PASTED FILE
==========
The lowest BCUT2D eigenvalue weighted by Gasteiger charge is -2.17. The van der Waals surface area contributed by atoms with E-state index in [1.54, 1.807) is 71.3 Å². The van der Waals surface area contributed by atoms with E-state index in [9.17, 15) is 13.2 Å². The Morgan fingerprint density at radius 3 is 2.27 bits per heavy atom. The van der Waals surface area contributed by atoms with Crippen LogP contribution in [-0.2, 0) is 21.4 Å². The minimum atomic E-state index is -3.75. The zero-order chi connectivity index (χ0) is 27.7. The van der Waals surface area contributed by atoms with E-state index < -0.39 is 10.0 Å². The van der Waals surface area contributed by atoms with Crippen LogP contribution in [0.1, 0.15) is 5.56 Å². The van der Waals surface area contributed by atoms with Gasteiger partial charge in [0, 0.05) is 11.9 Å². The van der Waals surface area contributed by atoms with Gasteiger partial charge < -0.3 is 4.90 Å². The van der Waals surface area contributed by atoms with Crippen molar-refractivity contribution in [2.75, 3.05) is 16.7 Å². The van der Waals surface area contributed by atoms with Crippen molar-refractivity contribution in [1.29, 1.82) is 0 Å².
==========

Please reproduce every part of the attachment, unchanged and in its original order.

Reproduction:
The lowest BCUT2D eigenvalue weighted by Gasteiger charge is -2.17. The van der Waals surface area contributed by atoms with E-state index in [1.54, 1.807) is 71.3 Å². The van der Waals surface area contributed by atoms with E-state index in [9.17, 15) is 13.2 Å². The Morgan fingerprint density at radius 3 is 2.27 bits per heavy atom. The van der Waals surface area contributed by atoms with Crippen LogP contribution in [-0.2, 0) is 21.4 Å². The minimum atomic E-state index is -3.75. The zero-order chi connectivity index (χ0) is 27.7. The van der Waals surface area contributed by atoms with E-state index < -0.39 is 10.0 Å². The van der Waals surface area contributed by atoms with Crippen LogP contribution in [0.1, 0.15) is 5.56 Å². The van der Waals surface area contributed by atoms with Gasteiger partial charge in [0, 0.05) is 11.9 Å². The van der Waals surface area contributed by atoms with Gasteiger partial charge < -0.3 is 4.90 Å². The van der Waals surface area contributed by atoms with Crippen molar-refractivity contribution in [2.75, 3.05) is 16.7 Å². The van der Waals surface area contributed by atoms with Crippen molar-refractivity contribution in [1.29, 1.82) is 0 Å².